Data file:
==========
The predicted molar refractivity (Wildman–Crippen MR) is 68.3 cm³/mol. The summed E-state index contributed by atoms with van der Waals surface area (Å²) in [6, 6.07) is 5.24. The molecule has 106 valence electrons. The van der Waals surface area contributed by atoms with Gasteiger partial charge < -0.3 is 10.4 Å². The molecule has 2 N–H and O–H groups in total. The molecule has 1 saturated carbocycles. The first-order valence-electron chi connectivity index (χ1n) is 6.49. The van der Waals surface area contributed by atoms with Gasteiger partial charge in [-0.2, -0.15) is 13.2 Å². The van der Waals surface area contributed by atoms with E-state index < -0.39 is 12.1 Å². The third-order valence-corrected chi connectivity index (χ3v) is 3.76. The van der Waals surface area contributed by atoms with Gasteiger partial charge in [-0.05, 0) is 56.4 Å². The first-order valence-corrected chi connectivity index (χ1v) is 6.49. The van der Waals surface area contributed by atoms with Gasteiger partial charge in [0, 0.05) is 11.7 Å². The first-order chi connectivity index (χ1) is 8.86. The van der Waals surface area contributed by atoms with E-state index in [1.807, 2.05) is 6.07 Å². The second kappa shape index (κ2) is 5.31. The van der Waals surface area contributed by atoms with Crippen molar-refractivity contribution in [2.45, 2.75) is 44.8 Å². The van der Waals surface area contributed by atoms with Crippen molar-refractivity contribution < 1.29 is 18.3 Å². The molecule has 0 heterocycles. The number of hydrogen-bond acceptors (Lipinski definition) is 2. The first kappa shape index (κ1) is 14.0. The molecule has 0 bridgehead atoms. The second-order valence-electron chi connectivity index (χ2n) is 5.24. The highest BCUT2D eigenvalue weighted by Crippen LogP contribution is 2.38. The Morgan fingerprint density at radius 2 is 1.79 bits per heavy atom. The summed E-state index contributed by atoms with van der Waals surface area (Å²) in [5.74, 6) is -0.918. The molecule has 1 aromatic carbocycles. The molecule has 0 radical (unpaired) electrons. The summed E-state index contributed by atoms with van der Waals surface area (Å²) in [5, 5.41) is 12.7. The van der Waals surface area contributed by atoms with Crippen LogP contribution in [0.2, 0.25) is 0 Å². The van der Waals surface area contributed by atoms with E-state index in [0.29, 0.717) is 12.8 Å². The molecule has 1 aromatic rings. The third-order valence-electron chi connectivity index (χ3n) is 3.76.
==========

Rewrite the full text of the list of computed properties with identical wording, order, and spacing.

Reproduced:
The predicted molar refractivity (Wildman–Crippen MR) is 68.3 cm³/mol. The summed E-state index contributed by atoms with van der Waals surface area (Å²) in [6, 6.07) is 5.24. The molecule has 106 valence electrons. The van der Waals surface area contributed by atoms with Gasteiger partial charge < -0.3 is 10.4 Å². The molecule has 2 N–H and O–H groups in total. The molecule has 1 saturated carbocycles. The first-order valence-electron chi connectivity index (χ1n) is 6.49. The van der Waals surface area contributed by atoms with Gasteiger partial charge in [-0.2, -0.15) is 13.2 Å². The van der Waals surface area contributed by atoms with E-state index < -0.39 is 12.1 Å². The third-order valence-corrected chi connectivity index (χ3v) is 3.76. The van der Waals surface area contributed by atoms with Gasteiger partial charge in [-0.05, 0) is 56.4 Å². The first-order valence-corrected chi connectivity index (χ1v) is 6.49. The van der Waals surface area contributed by atoms with Gasteiger partial charge in [0, 0.05) is 11.7 Å². The first-order chi connectivity index (χ1) is 8.86. The van der Waals surface area contributed by atoms with E-state index in [1.807, 2.05) is 6.07 Å². The second kappa shape index (κ2) is 5.31. The van der Waals surface area contributed by atoms with Crippen molar-refractivity contribution in [2.45, 2.75) is 44.8 Å². The van der Waals surface area contributed by atoms with Crippen molar-refractivity contribution < 1.29 is 18.3 Å². The molecule has 0 heterocycles. The number of hydrogen-bond acceptors (Lipinski definition) is 2. The first kappa shape index (κ1) is 14.0. The molecule has 0 bridgehead atoms. The second-order valence-electron chi connectivity index (χ2n) is 5.24. The highest BCUT2D eigenvalue weighted by Crippen LogP contribution is 2.38. The Morgan fingerprint density at radius 2 is 1.79 bits per heavy atom. The summed E-state index contributed by atoms with van der Waals surface area (Å²) in [5.74, 6) is -0.918. The molecule has 1 aromatic carbocycles. The molecule has 0 radical (unpaired) electrons. The summed E-state index contributed by atoms with van der Waals surface area (Å²) in [5, 5.41) is 12.7. The van der Waals surface area contributed by atoms with Crippen LogP contribution in [0.2, 0.25) is 0 Å². The van der Waals surface area contributed by atoms with E-state index in [0.29, 0.717) is 12.8 Å². The molecule has 1 aromatic rings. The third-order valence-electron chi connectivity index (χ3n) is 3.76.